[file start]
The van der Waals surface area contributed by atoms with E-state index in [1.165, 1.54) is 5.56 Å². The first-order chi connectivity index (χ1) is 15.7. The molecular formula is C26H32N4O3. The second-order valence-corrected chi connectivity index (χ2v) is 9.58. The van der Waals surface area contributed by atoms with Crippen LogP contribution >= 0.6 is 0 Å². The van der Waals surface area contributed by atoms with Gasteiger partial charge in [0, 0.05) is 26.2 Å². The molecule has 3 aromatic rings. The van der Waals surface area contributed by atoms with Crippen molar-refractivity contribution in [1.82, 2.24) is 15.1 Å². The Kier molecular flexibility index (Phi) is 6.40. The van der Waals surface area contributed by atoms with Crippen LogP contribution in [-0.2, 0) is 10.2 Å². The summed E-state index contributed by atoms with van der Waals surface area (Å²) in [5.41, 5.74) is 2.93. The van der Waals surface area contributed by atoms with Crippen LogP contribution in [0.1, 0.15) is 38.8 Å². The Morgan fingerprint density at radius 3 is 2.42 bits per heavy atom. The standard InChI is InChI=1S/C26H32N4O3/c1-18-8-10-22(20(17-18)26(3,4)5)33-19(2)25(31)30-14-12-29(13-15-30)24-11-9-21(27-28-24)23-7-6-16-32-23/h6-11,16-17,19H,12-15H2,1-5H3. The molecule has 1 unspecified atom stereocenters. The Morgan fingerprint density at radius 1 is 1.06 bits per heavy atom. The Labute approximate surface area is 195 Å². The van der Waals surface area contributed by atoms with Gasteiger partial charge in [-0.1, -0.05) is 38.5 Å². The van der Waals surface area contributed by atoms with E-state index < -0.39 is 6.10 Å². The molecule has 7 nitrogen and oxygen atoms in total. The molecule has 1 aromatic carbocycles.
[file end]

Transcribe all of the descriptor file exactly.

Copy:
The van der Waals surface area contributed by atoms with E-state index in [1.165, 1.54) is 5.56 Å². The first-order chi connectivity index (χ1) is 15.7. The molecular formula is C26H32N4O3. The second-order valence-corrected chi connectivity index (χ2v) is 9.58. The van der Waals surface area contributed by atoms with Crippen LogP contribution >= 0.6 is 0 Å². The van der Waals surface area contributed by atoms with Gasteiger partial charge in [0, 0.05) is 26.2 Å². The molecule has 3 aromatic rings. The van der Waals surface area contributed by atoms with Crippen molar-refractivity contribution in [1.82, 2.24) is 15.1 Å². The Kier molecular flexibility index (Phi) is 6.40. The van der Waals surface area contributed by atoms with Crippen LogP contribution in [-0.2, 0) is 10.2 Å². The summed E-state index contributed by atoms with van der Waals surface area (Å²) in [5.41, 5.74) is 2.93. The van der Waals surface area contributed by atoms with Crippen LogP contribution in [0.1, 0.15) is 38.8 Å². The Morgan fingerprint density at radius 3 is 2.42 bits per heavy atom. The standard InChI is InChI=1S/C26H32N4O3/c1-18-8-10-22(20(17-18)26(3,4)5)33-19(2)25(31)30-14-12-29(13-15-30)24-11-9-21(27-28-24)23-7-6-16-32-23/h6-11,16-17,19H,12-15H2,1-5H3. The molecule has 1 unspecified atom stereocenters. The Morgan fingerprint density at radius 1 is 1.06 bits per heavy atom. The Labute approximate surface area is 195 Å². The van der Waals surface area contributed by atoms with Gasteiger partial charge in [-0.1, -0.05) is 38.5 Å². The van der Waals surface area contributed by atoms with E-state index < -0.39 is 6.10 Å². The molecule has 7 nitrogen and oxygen atoms in total. The molecule has 1 aromatic carbocycles.